OS 21VZ-B(P) V-Spec 20 gallons Long Term Test
Photos: Senol Sarihan
This is the story of my OS .21 V-Spec (blue head) engine which I had bought in May 2007. It propelled my Hellfire SS truggy during the 2007 season and my Jammin X1-CR Pro Buggy in 2008. After burning 20+ US gallons (76 litres) of fuel, I assumed that it was finally at the end of its useful life but the engine proved me wrong. It is now propelling my Thunder Tiger ER-1 Rally car and it appears to be capable of doing so for a long time.
Break – In
Starting this engine for the first time was a great challenge for my starter box, even if the engine was pre-heated to 200°F (≈ 93°C). I had to loosen the glow plug for being able to crank it and tighten once the engine started. I let it idle at 200°F (≈ 93°C) for two tanks; stopped, cooled down to room temp, pre-heated again and re-started several times for heat cycling.
I also pre-heated it on the track before every start, until the metal to metal pinch near the top dead centre turned out to be a smooth compression with high resistance. This happened at about 1 gallon (≈ 3.8 litres). Thus far, I kept its operating temperature at 200 – 210°F (93 – 99°C) by running it slightly rich and by being relatively gentle with the throttle. I applied more throttle gradually, until I race tuned it.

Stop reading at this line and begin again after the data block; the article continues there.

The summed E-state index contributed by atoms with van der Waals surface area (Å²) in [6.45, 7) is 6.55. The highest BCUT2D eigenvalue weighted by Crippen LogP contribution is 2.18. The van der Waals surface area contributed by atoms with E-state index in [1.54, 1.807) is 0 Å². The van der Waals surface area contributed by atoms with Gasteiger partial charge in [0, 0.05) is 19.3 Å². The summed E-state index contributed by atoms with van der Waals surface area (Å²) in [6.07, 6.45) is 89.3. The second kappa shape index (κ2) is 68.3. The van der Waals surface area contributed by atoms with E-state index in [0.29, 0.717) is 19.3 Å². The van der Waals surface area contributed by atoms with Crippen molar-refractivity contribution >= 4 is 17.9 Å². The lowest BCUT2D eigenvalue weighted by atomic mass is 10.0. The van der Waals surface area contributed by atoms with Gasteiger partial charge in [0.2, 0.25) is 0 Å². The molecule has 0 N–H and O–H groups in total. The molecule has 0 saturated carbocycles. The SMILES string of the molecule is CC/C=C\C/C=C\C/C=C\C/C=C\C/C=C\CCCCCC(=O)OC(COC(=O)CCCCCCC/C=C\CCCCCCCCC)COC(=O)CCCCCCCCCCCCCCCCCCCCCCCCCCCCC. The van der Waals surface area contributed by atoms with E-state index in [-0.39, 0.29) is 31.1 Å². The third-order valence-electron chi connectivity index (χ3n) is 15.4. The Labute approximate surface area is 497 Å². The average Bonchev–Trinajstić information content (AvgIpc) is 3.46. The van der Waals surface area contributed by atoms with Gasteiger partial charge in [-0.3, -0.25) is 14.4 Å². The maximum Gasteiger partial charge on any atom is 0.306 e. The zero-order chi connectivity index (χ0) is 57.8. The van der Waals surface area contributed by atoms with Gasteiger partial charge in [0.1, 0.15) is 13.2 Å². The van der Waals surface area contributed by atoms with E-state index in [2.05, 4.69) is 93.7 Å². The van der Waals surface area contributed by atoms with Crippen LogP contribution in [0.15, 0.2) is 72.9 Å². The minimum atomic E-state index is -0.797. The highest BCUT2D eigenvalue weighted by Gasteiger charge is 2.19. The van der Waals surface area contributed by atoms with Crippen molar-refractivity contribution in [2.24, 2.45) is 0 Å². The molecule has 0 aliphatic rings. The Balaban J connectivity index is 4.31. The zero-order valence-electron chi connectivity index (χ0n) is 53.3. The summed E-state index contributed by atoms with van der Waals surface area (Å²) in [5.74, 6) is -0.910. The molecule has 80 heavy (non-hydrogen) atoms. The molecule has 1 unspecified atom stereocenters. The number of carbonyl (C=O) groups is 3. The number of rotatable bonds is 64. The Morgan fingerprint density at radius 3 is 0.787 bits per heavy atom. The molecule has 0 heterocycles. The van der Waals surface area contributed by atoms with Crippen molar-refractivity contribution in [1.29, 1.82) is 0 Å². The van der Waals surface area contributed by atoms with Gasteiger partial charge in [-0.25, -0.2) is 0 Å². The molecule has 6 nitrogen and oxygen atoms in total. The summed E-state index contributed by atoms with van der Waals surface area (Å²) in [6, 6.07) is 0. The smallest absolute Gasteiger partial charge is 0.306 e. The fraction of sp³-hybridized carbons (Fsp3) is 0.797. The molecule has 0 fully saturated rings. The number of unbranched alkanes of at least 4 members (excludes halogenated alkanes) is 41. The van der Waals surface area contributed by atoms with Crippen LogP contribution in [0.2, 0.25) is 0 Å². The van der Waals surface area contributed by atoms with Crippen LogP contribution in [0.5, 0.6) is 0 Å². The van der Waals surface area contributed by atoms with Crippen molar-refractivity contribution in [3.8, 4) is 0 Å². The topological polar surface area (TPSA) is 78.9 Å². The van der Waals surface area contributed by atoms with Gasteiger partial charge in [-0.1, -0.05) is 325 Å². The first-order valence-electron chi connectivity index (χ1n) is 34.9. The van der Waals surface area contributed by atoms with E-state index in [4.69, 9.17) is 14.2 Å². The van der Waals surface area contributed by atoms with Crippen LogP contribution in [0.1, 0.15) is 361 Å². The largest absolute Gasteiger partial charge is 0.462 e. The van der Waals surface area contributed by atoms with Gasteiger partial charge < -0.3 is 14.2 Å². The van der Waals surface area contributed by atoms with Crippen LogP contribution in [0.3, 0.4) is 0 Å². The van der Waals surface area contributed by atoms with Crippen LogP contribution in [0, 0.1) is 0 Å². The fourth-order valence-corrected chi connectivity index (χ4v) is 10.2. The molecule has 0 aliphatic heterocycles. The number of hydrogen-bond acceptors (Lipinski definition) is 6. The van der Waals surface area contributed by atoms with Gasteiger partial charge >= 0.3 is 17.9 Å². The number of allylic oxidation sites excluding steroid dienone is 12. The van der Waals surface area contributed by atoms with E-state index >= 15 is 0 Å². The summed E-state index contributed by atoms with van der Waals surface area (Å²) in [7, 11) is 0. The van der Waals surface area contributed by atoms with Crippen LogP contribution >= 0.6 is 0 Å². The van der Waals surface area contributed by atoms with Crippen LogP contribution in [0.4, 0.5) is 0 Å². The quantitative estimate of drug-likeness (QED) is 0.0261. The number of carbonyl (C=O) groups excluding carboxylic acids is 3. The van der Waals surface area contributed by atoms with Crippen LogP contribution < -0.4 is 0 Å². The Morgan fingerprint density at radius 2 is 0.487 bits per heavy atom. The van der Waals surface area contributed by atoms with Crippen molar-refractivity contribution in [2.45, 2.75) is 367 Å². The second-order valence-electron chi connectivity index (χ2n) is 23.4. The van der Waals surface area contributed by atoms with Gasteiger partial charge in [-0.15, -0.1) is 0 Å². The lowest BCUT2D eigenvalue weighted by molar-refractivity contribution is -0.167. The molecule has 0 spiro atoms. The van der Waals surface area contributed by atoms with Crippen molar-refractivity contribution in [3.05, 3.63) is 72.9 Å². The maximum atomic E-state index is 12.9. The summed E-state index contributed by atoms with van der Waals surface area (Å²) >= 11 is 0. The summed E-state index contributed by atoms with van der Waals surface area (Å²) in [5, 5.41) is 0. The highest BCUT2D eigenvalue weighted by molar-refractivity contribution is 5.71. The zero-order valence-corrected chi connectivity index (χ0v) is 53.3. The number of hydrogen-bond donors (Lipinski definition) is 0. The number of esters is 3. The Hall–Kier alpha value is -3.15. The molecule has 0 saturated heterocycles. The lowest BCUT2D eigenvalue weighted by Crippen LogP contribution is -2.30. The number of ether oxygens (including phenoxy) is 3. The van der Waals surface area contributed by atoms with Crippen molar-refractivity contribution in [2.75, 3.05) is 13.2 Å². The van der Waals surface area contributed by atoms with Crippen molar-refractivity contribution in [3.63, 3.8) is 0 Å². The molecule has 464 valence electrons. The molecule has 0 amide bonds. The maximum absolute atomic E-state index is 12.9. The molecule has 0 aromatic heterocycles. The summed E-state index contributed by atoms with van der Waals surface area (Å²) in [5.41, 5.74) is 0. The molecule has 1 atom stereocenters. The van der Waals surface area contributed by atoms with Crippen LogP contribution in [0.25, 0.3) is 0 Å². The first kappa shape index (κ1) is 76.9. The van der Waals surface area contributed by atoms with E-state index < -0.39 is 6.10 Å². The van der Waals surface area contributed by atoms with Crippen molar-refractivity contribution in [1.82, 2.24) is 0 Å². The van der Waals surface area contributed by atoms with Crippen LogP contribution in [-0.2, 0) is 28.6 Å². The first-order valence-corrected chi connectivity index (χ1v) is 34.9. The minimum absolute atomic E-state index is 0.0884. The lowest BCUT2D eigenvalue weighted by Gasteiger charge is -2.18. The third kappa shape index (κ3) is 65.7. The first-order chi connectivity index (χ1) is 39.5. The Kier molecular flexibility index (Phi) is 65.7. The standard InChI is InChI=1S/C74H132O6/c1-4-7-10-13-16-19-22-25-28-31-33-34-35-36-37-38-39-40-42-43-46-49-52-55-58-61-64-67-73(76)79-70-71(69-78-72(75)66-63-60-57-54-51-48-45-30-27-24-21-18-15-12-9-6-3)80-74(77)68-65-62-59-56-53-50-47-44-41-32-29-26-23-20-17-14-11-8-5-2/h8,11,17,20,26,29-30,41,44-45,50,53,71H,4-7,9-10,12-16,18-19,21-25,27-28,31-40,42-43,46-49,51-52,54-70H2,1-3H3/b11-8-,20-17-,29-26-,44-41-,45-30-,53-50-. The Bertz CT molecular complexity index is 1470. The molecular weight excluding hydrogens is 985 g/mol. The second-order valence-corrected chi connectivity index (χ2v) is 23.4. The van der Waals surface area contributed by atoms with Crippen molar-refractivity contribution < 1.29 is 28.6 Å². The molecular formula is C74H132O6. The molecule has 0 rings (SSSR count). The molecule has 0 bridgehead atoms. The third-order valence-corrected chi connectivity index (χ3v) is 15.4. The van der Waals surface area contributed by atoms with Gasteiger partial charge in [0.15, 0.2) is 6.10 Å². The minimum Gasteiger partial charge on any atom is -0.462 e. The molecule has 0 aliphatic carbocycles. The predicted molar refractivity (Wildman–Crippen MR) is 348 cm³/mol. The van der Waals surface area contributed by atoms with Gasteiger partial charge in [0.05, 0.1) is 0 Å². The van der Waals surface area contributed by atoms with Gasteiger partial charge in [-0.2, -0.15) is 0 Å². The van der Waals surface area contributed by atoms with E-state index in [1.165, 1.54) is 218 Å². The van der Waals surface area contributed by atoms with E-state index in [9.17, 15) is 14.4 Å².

Operation / Performance
Most of the time, it ran at 220 – 240°F (≈105 – 115°C) with occasional 260°F (127°C) when the tank was empty. I never let it stop due to dry tank at speed, though. I always stopped the car before the last drop and waited for the engine to stop at idle. I applied after run oil after every day of running, even if I knew that I would run it the next day.
I used OS T-2060 SC pipe and OS P3 glow plug all the time. I tried the P6 plug once, in a very hot day, but the engine refused to idle and ran erratically. I always used the largest carb restrictor, the blue one.
Propelling a heavy truggy like the Hellfire SS is rather a .28 engine task than .21. I know that racers tend to prefer .21 for fuel economy but the .21 engines in question must have more bottom-end power with at least the same top end, if not faster. The V-Spec was not purpose built for truggy applications so I kept my expectations at a reasonable level. What mattered for me was its ease of operation and reliability. It was quite satisfactory in this respect. It required only minor changes in tune due to different weather conditions. It started easily. Head temp was always as I stated above. It was not very easy for the V-Spec to accelerate the Hellfire out of slow corners but top speed was quite fast. I set my clutch for relatively high RPM engagement and ran my Hellfire all season without any engine trouble.
It propelled the truck during the entire 2007 season, pitting at every 10 minutes and consuming a total of about 10 US gallons (≈ 38 litres) of Roktan S20 fuel (20% nitro and 15% synthetic lubricant). It was interesting for me to compute that the distance the Hellfire travelled with this fuel was about 1230 km (≈ 764 miles)*. The engine was in tip-top condition at the end of the season. Or, so I thought!